How to Negotiate a Higher Salary After a Job Offer

How to Negotiate a Higher Salary After a Job Offer

You try your best to establish your skillset, high work standards, and ideal salary range in an interview.  

Then, you get a salary offer that is lower than you expected for the engineering position.

Asking for a higher salary feels stressful, but most employers expect you to negotiate at least a little.

  • They know that their first offer isn't at the top of their budget.
  • They know they can afford to pay you more.
  • They also know it would be crazy to give you their highest salary offer right off the bat.

Here are three techniques you can use to successfully negotiate your ideal salary amount, even after you've already received a written and signed employment offer letter.

1. Validate Your Salary Expectations

Back up your ideal salary amount with data from services such as Glassdoor.

Many online resources can help you show employers you are worth more than they are offering.

You can simply do this by comparing industry averages and standards.

Also, remember it's always best to make a phone call instead of writing an email to schedule a time to talk about the official offer letter. It’s an opportunity to ask questions about why a lower salary was offered.

You might be given a legitimate reason as to why you aren't worth that higher salary right now.

However, you also have the opportunity to hear details on how you can achieve that higher salary.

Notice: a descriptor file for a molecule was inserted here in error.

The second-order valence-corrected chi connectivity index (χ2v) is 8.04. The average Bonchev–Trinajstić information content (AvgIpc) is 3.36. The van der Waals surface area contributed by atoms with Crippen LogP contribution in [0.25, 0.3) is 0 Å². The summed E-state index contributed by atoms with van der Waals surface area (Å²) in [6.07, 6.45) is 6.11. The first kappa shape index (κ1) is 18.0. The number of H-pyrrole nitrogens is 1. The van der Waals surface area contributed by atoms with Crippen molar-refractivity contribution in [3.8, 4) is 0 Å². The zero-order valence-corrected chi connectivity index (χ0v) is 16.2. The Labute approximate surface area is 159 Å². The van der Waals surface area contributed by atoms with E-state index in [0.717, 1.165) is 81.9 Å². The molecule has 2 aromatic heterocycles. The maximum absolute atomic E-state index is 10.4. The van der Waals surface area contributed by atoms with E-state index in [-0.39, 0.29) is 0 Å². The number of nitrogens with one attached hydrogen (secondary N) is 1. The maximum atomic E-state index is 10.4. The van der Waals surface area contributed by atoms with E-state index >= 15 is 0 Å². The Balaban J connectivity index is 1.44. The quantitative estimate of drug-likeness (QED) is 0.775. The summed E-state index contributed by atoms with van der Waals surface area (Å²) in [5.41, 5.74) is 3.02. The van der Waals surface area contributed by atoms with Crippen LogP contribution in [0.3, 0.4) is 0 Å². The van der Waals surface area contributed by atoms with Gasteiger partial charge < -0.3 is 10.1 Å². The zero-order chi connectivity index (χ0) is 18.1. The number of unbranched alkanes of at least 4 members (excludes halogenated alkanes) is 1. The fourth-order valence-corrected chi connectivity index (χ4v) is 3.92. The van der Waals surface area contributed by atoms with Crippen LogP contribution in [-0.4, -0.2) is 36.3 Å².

For instance, perhaps after participating in special projects or assignments, they'll offer a raise.

2. Go the Extra Mile With a 30-60-90 Plan

Once you've scheduled a meeting to discuss your compensation, be prepared to present a 30-60-90 plan.

This is a written plan for your first 90 days on the job.

It typically has a separate section or entire new page for each 30-day period.

  • Research the organization and position, thoroughly.  
  • Use this information to successfully tailor the 30-60-90 plan to your employer's needs.
  • Include in your plan time spent training, learning the company's systems, and meeting key employees.

After day 90, you can include adding new strategies and offer feedback on company processes.

I recommend job seekers ask detailed questions and take detailed notes during each interview stage.

Whether it be on the phone or face to face, gathering information and data is helpful.

It can later be used to build your 30-60-90 plan.

3. How to Use the PSI Framework to Prove Your Worth

PSI is an acronym for Problem, Solution, Impact.

Use this PSI model to prove your worth to a potential employer during salary negotiations.

  • Identify the #1 problem you are able to solve while at the company.

This could be something with the development of a product, a company process, or a technological conundrum that your experience will help solve.

  • Highlight the solution you offer with accurate details.

Make sure to share the impact that the solution will have on the project’s outcome or the company’s goals.

The impact should relate to something important and measurable to the company.

This impact could be used to:

  1. Increase sales numbers or revenue 
  2. Speed up a process to achieve results more quickly
  3. Increase a product’s final quality
  4. Improve customer satisfaction and loyalty

During the interview process, find out how your performance will be measured.

This way, you can use those facts and figures when the time comes to ask for higher compensation.

Try These Tips After Your Next Salary Offer

Trying these tips will lead you to the engineering salary you want based on your hard work, knowledge, and experience. And remember that in life, and in our careers, we often don’t get what we deserve. 

We get what we successfully negotiate.

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